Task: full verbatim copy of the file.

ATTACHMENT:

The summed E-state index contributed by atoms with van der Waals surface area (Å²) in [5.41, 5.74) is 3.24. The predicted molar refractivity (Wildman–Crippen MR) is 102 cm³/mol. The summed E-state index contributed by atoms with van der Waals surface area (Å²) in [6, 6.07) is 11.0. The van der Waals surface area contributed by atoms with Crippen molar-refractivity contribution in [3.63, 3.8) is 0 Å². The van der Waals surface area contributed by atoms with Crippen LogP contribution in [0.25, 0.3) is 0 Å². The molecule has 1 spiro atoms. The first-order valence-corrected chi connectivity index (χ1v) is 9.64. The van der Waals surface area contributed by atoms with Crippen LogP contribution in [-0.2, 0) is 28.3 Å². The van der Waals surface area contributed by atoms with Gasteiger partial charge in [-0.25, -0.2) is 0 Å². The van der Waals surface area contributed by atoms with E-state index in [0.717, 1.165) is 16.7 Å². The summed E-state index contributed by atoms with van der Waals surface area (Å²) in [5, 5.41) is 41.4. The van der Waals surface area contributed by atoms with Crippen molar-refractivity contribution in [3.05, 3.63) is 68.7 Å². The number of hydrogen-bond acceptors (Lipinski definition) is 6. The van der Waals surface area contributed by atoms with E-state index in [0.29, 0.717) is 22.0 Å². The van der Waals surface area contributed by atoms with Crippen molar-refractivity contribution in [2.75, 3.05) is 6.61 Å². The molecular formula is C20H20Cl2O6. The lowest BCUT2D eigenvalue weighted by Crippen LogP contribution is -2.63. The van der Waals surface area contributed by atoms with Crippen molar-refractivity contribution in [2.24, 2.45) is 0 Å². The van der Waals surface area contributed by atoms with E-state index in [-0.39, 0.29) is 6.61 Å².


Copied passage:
The summed E-state index contributed by atoms with van der Waals surface area (Å²) in [5.41, 5.74) is 3.24. The predicted molar refractivity (Wildman–Crippen MR) is 102 cm³/mol. The summed E-state index contributed by atoms with van der Waals surface area (Å²) in [6, 6.07) is 11.0. The van der Waals surface area contributed by atoms with Crippen molar-refractivity contribution in [3.63, 3.8) is 0 Å². The van der Waals surface area contributed by atoms with Crippen LogP contribution in [0.25, 0.3) is 0 Å². The molecule has 1 spiro atoms. The first-order valence-corrected chi connectivity index (χ1v) is 9.64. The van der Waals surface area contributed by atoms with Crippen LogP contribution in [-0.2, 0) is 28.3 Å². The van der Waals surface area contributed by atoms with Gasteiger partial charge in [-0.25, -0.2) is 0 Å². The van der Waals surface area contributed by atoms with E-state index in [0.717, 1.165) is 16.7 Å². The summed E-state index contributed by atoms with van der Waals surface area (Å²) in [5, 5.41) is 41.4. The van der Waals surface area contributed by atoms with Crippen molar-refractivity contribution in [3.05, 3.63) is 68.7 Å². The number of hydrogen-bond acceptors (Lipinski definition) is 6. The van der Waals surface area contributed by atoms with E-state index in [0.29, 0.717) is 22.0 Å². The van der Waals surface area contributed by atoms with Crippen molar-refractivity contribution in [2.75, 3.05) is 6.61 Å². The molecular formula is C20H20Cl2O6. The lowest BCUT2D eigenvalue weighted by Crippen LogP contribution is -2.63. The van der Waals surface area contributed by atoms with Crippen molar-refractivity contribution in [2.24, 2.45) is 0 Å². The van der Waals surface area contributed by atoms with E-state index in [-0.39, 0.29) is 6.61 Å².